Near the midway point of La prisonnière (1923), Proust's narrator interrupts his obsessive account of the love, jealousy, deception, and suffering that link him to Albertine in order to recount the death of Bergotte, the novelist whom Marcel admired as a boy and came to know socially as a young man. In the years leading up to the novelist's death, we learn that "Bergotte had ceased to go out of doors." But despite belonging to the sodality of Proustian shut-ins that includes Aunt Leonie and Marcel at the time during which La prisonnière takes place, Bergotte nevertheless keeps his soul, otherwise "in danger of becoming stagnant," in motion by buying the visits of "women--girls, one ought rather to say." These visitors provoke his sensual and erotic interest, although it is implied that he is impotent: the "girls" are "ashamed to receive so much in return for so little." Bergotte justifies his prodigality by reasoning that he is getting something in return: "And so Bergotte said to himself: 'I spend more than a multimillionaire on girls, but the pleasures or disappointments that they give me make me write a book which brings me in money [l'argent].' Economically, this argument was absurd, but no doubt he found some charm in thus transmuting gold into caresses and caresses into gold" (3:181).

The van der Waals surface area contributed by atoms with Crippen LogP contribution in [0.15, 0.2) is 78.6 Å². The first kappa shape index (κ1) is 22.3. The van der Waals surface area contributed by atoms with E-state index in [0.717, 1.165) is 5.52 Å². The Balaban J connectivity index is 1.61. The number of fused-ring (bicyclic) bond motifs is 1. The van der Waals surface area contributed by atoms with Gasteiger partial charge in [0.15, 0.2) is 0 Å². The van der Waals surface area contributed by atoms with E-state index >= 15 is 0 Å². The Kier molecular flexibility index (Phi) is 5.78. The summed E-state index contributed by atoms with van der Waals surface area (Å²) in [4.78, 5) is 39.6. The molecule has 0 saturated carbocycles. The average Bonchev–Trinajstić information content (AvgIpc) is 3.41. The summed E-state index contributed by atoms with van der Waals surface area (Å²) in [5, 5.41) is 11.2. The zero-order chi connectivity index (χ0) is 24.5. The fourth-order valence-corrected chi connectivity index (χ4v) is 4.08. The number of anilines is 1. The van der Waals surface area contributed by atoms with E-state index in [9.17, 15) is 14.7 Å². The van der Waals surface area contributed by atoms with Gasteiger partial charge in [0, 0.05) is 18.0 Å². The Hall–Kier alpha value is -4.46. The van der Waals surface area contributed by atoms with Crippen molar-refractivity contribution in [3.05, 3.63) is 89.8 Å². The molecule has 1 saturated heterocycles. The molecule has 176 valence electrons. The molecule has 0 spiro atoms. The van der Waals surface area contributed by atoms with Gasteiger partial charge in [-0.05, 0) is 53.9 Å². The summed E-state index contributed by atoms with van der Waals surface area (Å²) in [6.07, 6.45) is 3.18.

Sider Jost, Jacob. "Bergotte's Other Patch of Yellow: A Fragment of Heraclitus in Proust's La prisonnière." Modern Philology 112, no. 4 (2015): 713-720. https://www.journals.uchicago.edu/doi/abs/10.1086/679600